Low India market share
According to the General Department of Customs, Vietnam-India bilateral trade grew positively in the first three months of 2021, reaching US$ 3.3 bn, up by 34.1% over the same period last year. In this, exports reached US$ 1.71 bn, up 22.2%, and imports reached US$ 1.58 bn, up 50% over the same period in 2020. Some industries with strong export turnover, such as tea, increased by 693.8%; coal increased by 256.5%; plastic materials increased by 195%; iron and steel increased by 186%; and handicrafts such as bamboo, rattan and carpets increased by 103.5%.
With such strong growth, it is being questioned whether these industries were much affected in April by the sudden outbreak of the new variant of the Covid-19 in India. Speaking with Saigon Investment, Mr. Hoang Vinh Long, Deputy Secretary-General of the Vietnam Tea Association, said that although tea export turnover for the Indian market increased sharply in recent years, so far India is still not a big market for the tea industry in Vietnam, because India itself is a major source for tea production in the world. Besides, the month of April is often considered dormant in the tea industry because of slack tea production during this month, so the impact on Vietnamese enterprises will not be much.
However, in recent years, the textile and garment industries of Vietnam and India have strongly been promoting trade. In particular, when the pandemic broke out in China, the search for alternative material sources in markets like India was strengthened. According to assessment by Mr. Pham Xuan Hong, Chairman of the Ho Chi Minh City Textile and Garment Association, the pandemic in India has not had much effect on Vietnamese textile enterprises. Currently, Vietnam buys Indian materials and accessories, but these are in very modest amounts. Similarly, other exports to India are also very small, although businesses are continuing to monitor the current situation in India very closely.
At the India-Vietnam Investment Forum held at the end of January, Mr. Pham Sanh Chau, Vietnam's Ambassador to India, said that in recent years, the two-way trade turnover between Vietnam and India has been growing impressively. However, currently, the turnover is about US$ 12 bn, so the opportunity to exploit this 1.4 billion peoples market for Vietnamese enterprises is quite huge and attractive.
However, although businesses are not affected much, before the complicated progress of the pandemic in India from mid-April, the Vietnam Trade Office in India had recommended to Vietnamese businesses to regularly contact their Indian partners to update developments and inform of local government blockade measures. Accordingly, it is necessary to discuss with partners to renegotiate the terms of their contracts, conditions of delivery, payment, and discuss occurrence of any unforeseen circumstances. For new orders, to apply safe and beneficial payment terms for businesses, deferred payment methods must not be used.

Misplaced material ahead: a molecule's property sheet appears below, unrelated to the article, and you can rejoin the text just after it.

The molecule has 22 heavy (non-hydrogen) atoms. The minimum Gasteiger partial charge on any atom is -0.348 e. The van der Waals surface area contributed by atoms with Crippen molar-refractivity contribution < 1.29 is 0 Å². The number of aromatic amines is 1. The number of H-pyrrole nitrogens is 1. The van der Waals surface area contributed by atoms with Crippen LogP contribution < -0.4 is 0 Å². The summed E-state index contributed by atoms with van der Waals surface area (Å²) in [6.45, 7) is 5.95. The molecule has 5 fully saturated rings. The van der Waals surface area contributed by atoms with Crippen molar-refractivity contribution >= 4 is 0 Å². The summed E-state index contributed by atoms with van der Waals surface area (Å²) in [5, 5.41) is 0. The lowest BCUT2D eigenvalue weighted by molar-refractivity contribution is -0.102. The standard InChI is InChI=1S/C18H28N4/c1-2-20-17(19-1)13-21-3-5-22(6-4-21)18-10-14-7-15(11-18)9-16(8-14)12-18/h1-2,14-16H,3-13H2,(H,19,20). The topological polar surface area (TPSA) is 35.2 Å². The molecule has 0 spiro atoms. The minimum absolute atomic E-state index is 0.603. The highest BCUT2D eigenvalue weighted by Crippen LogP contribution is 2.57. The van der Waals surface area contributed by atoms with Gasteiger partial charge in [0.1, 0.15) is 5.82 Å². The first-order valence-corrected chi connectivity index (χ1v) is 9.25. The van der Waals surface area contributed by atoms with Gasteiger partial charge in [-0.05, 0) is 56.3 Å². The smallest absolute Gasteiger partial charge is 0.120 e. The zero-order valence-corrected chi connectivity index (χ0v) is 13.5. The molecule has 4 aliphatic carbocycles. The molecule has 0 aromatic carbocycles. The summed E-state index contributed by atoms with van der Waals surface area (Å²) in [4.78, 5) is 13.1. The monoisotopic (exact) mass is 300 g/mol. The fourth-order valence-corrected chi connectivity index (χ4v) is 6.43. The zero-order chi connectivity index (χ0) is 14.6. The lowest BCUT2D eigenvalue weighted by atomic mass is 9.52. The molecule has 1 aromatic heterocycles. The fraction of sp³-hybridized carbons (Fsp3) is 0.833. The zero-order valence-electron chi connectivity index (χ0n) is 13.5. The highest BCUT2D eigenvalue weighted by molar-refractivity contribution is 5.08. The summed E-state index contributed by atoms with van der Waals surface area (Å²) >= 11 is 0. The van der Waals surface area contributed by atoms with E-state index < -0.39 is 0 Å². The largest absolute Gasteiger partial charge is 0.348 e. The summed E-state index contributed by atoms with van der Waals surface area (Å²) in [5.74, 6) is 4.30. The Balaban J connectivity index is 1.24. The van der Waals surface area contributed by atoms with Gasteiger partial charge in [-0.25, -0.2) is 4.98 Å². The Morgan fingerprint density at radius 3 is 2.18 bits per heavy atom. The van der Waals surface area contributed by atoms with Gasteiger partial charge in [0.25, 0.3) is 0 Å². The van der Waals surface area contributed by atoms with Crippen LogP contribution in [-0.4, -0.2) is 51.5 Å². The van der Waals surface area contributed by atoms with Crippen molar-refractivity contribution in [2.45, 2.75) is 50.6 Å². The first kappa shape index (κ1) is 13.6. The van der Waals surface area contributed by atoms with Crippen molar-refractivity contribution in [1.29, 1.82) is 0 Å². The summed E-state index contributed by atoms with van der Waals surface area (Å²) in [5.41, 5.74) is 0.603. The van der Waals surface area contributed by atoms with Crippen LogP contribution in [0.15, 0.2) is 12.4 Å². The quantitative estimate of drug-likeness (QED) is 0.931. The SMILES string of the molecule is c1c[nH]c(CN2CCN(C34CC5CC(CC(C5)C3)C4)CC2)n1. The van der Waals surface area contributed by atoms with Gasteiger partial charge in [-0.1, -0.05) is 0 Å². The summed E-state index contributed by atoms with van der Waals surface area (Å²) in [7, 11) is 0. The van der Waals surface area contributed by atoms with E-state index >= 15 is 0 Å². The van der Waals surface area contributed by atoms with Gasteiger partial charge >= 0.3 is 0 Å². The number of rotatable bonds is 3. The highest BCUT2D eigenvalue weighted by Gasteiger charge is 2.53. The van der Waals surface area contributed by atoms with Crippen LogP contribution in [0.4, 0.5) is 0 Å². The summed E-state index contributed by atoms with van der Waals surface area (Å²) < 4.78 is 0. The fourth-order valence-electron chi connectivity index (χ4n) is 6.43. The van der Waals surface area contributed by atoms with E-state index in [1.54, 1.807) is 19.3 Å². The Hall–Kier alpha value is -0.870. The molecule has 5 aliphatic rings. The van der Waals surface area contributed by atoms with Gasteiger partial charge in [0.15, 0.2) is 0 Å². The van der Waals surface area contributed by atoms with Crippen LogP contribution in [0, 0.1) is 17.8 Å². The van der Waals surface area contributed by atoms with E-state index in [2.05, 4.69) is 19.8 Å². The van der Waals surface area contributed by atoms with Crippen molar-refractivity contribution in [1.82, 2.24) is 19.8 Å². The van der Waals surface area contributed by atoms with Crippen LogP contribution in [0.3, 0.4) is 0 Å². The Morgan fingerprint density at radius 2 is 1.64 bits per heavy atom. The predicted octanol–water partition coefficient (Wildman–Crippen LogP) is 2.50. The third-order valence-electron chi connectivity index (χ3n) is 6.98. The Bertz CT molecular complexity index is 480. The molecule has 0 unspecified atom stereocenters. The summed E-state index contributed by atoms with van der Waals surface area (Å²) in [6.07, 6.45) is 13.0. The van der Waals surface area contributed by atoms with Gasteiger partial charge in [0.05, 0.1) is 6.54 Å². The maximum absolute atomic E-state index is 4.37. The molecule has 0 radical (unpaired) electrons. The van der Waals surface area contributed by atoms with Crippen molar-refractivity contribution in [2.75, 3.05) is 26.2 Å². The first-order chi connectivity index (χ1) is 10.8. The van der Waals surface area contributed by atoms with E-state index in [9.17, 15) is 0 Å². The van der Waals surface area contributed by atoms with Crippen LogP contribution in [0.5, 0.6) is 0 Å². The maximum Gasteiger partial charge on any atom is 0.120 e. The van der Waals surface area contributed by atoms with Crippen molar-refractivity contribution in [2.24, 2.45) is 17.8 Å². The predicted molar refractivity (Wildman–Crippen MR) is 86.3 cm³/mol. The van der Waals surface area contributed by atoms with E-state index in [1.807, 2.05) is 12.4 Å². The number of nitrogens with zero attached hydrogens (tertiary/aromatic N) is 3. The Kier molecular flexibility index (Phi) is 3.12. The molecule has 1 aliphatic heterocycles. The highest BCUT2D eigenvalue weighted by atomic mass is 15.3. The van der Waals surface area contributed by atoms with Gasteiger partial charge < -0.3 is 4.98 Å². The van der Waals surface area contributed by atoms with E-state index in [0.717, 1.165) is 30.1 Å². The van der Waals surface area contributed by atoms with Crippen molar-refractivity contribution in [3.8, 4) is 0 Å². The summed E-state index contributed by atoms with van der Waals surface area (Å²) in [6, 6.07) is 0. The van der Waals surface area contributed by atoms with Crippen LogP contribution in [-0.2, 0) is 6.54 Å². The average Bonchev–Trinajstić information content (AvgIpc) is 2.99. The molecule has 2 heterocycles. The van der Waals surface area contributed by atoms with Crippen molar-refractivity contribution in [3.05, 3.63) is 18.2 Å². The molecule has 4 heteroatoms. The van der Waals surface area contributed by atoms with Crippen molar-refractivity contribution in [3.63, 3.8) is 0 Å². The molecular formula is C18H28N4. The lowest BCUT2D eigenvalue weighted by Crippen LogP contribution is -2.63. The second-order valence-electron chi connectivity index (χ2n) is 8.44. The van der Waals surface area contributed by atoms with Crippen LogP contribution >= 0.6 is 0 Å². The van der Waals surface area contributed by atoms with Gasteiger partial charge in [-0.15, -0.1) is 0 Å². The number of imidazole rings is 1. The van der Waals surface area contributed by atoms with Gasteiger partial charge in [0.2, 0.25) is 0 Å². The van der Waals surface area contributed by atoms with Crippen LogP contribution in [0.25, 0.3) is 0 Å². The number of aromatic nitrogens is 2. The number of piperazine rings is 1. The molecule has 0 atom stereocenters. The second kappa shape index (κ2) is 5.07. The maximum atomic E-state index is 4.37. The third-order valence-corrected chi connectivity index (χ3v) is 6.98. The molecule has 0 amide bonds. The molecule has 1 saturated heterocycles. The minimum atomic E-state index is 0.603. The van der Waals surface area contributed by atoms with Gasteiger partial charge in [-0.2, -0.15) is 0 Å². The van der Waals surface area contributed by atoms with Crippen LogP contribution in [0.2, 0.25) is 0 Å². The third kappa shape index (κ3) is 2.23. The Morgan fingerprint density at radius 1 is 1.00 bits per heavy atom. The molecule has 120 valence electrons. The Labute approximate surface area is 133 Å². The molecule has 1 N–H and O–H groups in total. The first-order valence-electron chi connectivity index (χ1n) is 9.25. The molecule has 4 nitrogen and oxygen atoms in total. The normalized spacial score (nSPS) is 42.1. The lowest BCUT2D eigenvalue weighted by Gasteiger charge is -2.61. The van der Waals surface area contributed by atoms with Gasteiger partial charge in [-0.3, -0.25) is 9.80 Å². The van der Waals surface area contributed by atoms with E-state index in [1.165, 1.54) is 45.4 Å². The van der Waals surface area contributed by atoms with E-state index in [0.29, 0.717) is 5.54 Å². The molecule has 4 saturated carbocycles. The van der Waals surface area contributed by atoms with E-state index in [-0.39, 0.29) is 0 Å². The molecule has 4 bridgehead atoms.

Up until now, India has always been a competitor of Vietnam in many export products such as seafoods, textiles, footwear, and tea, to the US or to Europe. When the pandemic spread in India, it already had advantages over some export industries of Vietnam, such as the seafood industry. According to the latest analysis of the Vietnam Association of Seafood Exporters and Producers (Vasep), the current development of Vietnam seafood exports to some countries and regions will have advantages, in which imports into the US will be a bright spot for the seafood industry.
In particular, Vietnamese shrimp will have more opportunities in the US when India, the largest supplier in this market, will face production difficulties due to the Covid-19 pandemic. Experts in the Indian shrimp industry have also determined that this year will be really difficult due to lack of reefer containers, with the cost of transporting goods to increase three times due to rising fuel prices, increased packaging costs, labor costs, removal of export incentives by the government, and the Indian rupee falling against the US dollar.
According to analysis by Vasep, India's present situation which has got out of control, can lead to supply and price disruption, when farmers rush to harvest shrimp early, and factories fail to process in time amid a nationwide lockdown. In addition, Indian shrimp is under attack by the US shrimp industry, in a move to pressure the US government to tax 2% on Indian warm water shrimp, and at the same time bring up allegations of forced labor and the use of banned antibiotics by the Indian shrimp industry. So 2021 can be seen as a dark year for the Indian shrimp industry. Mr. Ho Quoc Luc, Chairman of the Board of Directors of Sao Ta Food Joint Stock Company, emphasized that it is necessary to clarify that at present, Vietnamese enterprises mostly do not import raw shrimp from India because they cannot trace the origin.
Businesses in Vietnam hope that India will soon overcome the current drastic pandemic phase, which will eventually help businesses of both the countries to promote more trade, because India is still a potential market with a very large population. In the first quarter alone, the Vietnam Trade Office in India has implemented about ten direct and online trade promotion programs for many commodities in many states in India. If there is no impact of the pandemic, it is expected that by this May, the Trade Office will coordinate with the Ministry of Industry and Trade to promote agriculture, processed food, as well as the export of dragon fruit from Binh Thuan province.